NiSource Inc.
Notes to Consolidated Financial Statements (continued)

other costs of removal reflected as a component of NiSource’s accumulated depreciation and amortization was approximately $1.0 billion at December 31, 2004 and 2003 based on rates for estimated removal costs embedded in composite depreciation rates. NiSource reclassified its cost of removal as of December 31, 2002 from accumulated depreciation to regulatory liabilities and other removal costs on the Consolidated Balance Sheets and upon adoption of SFAS No. 143 “Accounting for Asset Retirement Obligations” recharacterized the liability as a regulatory liability as of December 31, 2003.

For the twelve months ended December 31, 2004, and December 31, 2003, NiSource recognized accretion expense of $0.3 million and $0.6 million, respectively. Accretion expense decreased in 2004 as compared to 2003 due to certain assets becoming fully accreted and the sale of three Transmission storage fields. The sale reduced the retirement obligations liability by approximately $2.8 million. The asset retirement obligations liability totaled $9.3 million and $11.4 million at December 31, 2004, and December 31, 2003, respectively.

2. Recent Accounting Pronouncements

SFAS No. 123 (revised 2004) — Share-Based Payment (SFAS No. 123R). In December 2004, the FASB issued SFAS No. 123R which requires that the cost resulting from all share-based payment transactions be recognized in the financial statements and establishes fair value as the measurement objective in accounting for these transactions. This statement is effective for public entities as of the beginning of the first interim or annual reporting period beginning after June 15, 2005, using a modified version of the prospective application.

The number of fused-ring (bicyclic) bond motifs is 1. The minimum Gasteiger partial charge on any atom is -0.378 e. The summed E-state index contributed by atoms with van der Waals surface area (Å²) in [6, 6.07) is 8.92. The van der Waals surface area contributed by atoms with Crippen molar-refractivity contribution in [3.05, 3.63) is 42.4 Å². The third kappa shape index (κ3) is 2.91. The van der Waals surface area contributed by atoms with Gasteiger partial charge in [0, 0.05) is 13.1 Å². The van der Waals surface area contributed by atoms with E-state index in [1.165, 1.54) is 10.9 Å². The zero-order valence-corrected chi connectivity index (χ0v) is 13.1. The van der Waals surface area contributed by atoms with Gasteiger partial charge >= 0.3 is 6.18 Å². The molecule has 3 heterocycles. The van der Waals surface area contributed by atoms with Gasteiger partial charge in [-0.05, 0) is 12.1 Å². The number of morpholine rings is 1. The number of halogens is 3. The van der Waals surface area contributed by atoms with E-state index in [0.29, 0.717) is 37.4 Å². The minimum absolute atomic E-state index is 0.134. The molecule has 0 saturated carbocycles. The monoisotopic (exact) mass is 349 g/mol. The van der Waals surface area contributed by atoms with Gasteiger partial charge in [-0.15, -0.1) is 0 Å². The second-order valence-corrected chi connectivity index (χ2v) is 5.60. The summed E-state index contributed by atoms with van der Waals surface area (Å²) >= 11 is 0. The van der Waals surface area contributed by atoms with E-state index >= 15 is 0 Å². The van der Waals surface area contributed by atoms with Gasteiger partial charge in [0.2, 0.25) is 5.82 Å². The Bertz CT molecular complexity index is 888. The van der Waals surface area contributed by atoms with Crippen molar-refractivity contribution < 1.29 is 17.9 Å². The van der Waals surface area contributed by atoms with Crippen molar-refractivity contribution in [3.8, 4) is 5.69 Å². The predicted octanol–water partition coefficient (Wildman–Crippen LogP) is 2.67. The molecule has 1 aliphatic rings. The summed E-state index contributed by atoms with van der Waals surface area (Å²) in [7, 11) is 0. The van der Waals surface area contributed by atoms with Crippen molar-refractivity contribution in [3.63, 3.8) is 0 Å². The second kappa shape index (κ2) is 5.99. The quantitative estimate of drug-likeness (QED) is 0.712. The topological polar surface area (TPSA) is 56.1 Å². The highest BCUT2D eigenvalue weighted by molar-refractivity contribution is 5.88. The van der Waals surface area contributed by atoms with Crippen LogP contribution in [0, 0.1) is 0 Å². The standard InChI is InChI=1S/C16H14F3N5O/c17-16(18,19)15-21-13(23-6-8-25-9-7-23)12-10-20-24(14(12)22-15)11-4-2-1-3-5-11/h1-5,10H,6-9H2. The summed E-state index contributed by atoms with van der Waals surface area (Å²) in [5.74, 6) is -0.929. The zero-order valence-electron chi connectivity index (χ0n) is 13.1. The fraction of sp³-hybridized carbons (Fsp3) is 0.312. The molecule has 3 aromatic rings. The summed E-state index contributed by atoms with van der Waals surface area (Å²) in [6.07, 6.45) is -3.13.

NiSource has traditionally awarded stock options to employees at the beginning of each year that vested one year from the date of grant. For stock options granted during January 2005, the Company awarded stock options that vested immediately, but included a one-year exercise restriction. Due to the one-year vesting terms of the options awarded prior to 2005 and the immediate vesting of the options awarded in January 2005, no amounts from the value of stock options awarded during or prior to June 15, 2005 will result in the recognition of expense during 2005 in accordance with SFAS No. 123R. However, any stock options awarded after June 15, 2005 will result in compensation expense over the related future vesting periods. NiSource anticipates that the adoption of this statement in the third quarter of 2005 will not have a material impact to NiSource’s financial position or results of operations for 2005.